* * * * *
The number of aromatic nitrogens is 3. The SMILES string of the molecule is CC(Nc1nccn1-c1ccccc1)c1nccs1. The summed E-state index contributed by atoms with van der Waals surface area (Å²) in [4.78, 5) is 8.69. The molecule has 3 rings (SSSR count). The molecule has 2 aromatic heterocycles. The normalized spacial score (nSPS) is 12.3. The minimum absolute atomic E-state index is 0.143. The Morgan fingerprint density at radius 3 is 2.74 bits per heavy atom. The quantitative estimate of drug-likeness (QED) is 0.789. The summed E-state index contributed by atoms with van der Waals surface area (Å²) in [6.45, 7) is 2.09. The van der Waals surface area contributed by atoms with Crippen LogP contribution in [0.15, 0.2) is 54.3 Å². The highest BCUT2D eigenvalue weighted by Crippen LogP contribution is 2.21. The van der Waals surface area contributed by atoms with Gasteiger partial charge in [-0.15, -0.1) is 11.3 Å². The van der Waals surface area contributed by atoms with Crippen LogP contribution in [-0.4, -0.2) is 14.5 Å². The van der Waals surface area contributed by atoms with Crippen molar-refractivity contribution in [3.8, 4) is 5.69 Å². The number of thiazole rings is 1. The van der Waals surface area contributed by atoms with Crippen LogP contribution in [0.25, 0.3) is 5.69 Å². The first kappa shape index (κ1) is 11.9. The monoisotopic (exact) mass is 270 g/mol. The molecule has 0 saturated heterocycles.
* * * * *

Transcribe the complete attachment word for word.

The number of aromatic nitrogens is 3. The SMILES string of the molecule is CC(Nc1nccn1-c1ccccc1)c1nccs1. The summed E-state index contributed by atoms with van der Waals surface area (Å²) in [4.78, 5) is 8.69. The molecule has 3 rings (SSSR count). The molecule has 2 aromatic heterocycles. The normalized spacial score (nSPS) is 12.3. The minimum absolute atomic E-state index is 0.143. The Morgan fingerprint density at radius 3 is 2.74 bits per heavy atom. The quantitative estimate of drug-likeness (QED) is 0.789. The summed E-state index contributed by atoms with van der Waals surface area (Å²) in [6.45, 7) is 2.09. The van der Waals surface area contributed by atoms with Crippen LogP contribution in [0.15, 0.2) is 54.3 Å². The highest BCUT2D eigenvalue weighted by Crippen LogP contribution is 2.21. The van der Waals surface area contributed by atoms with Gasteiger partial charge in [-0.15, -0.1) is 11.3 Å². The van der Waals surface area contributed by atoms with Crippen LogP contribution in [-0.4, -0.2) is 14.5 Å². The van der Waals surface area contributed by atoms with Crippen molar-refractivity contribution in [3.8, 4) is 5.69 Å². The number of thiazole rings is 1. The van der Waals surface area contributed by atoms with Crippen LogP contribution in [0.25, 0.3) is 5.69 Å². The first kappa shape index (κ1) is 11.9. The monoisotopic (exact) mass is 270 g/mol. The molecule has 0 saturated heterocycles.